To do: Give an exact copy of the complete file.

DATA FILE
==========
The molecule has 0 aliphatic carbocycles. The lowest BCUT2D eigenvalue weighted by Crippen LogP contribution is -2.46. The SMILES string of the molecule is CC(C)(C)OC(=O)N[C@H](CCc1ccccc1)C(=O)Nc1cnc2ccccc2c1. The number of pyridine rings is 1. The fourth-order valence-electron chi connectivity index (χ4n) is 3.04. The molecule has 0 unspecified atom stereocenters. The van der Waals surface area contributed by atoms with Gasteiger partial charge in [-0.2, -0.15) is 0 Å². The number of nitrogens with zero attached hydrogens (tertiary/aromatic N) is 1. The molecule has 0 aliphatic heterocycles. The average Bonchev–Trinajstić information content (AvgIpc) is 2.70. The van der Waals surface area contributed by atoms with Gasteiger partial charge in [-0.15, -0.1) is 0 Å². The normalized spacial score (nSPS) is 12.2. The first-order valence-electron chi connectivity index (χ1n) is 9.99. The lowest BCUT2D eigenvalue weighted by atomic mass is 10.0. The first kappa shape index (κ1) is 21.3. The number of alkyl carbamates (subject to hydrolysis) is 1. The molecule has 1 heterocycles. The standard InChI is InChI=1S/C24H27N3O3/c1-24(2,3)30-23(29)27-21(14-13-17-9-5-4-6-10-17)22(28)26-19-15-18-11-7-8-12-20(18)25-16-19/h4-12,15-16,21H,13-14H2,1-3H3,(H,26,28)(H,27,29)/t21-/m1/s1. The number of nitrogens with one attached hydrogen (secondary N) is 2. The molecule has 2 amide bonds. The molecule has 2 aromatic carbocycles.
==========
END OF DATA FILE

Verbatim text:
The molecule has 0 aliphatic carbocycles. The lowest BCUT2D eigenvalue weighted by Crippen LogP contribution is -2.46. The SMILES string of the molecule is CC(C)(C)OC(=O)N[C@H](CCc1ccccc1)C(=O)Nc1cnc2ccccc2c1. The number of pyridine rings is 1. The fourth-order valence-electron chi connectivity index (χ4n) is 3.04. The molecule has 0 unspecified atom stereocenters. The van der Waals surface area contributed by atoms with Gasteiger partial charge in [-0.2, -0.15) is 0 Å². The number of nitrogens with zero attached hydrogens (tertiary/aromatic N) is 1. The molecule has 0 aliphatic heterocycles. The average Bonchev–Trinajstić information content (AvgIpc) is 2.70. The van der Waals surface area contributed by atoms with Gasteiger partial charge in [-0.15, -0.1) is 0 Å². The normalized spacial score (nSPS) is 12.2. The first-order valence-electron chi connectivity index (χ1n) is 9.99. The lowest BCUT2D eigenvalue weighted by atomic mass is 10.0. The first kappa shape index (κ1) is 21.3. The number of alkyl carbamates (subject to hydrolysis) is 1. The molecule has 1 heterocycles. The standard InChI is InChI=1S/C24H27N3O3/c1-24(2,3)30-23(29)27-21(14-13-17-9-5-4-6-10-17)22(28)26-19-15-18-11-7-8-12-20(18)25-16-19/h4-12,15-16,21H,13-14H2,1-3H3,(H,26,28)(H,27,29)/t21-/m1/s1. The number of nitrogens with one attached hydrogen (secondary N) is 2. The molecule has 2 amide bonds. The molecule has 2 aromatic carbocycles.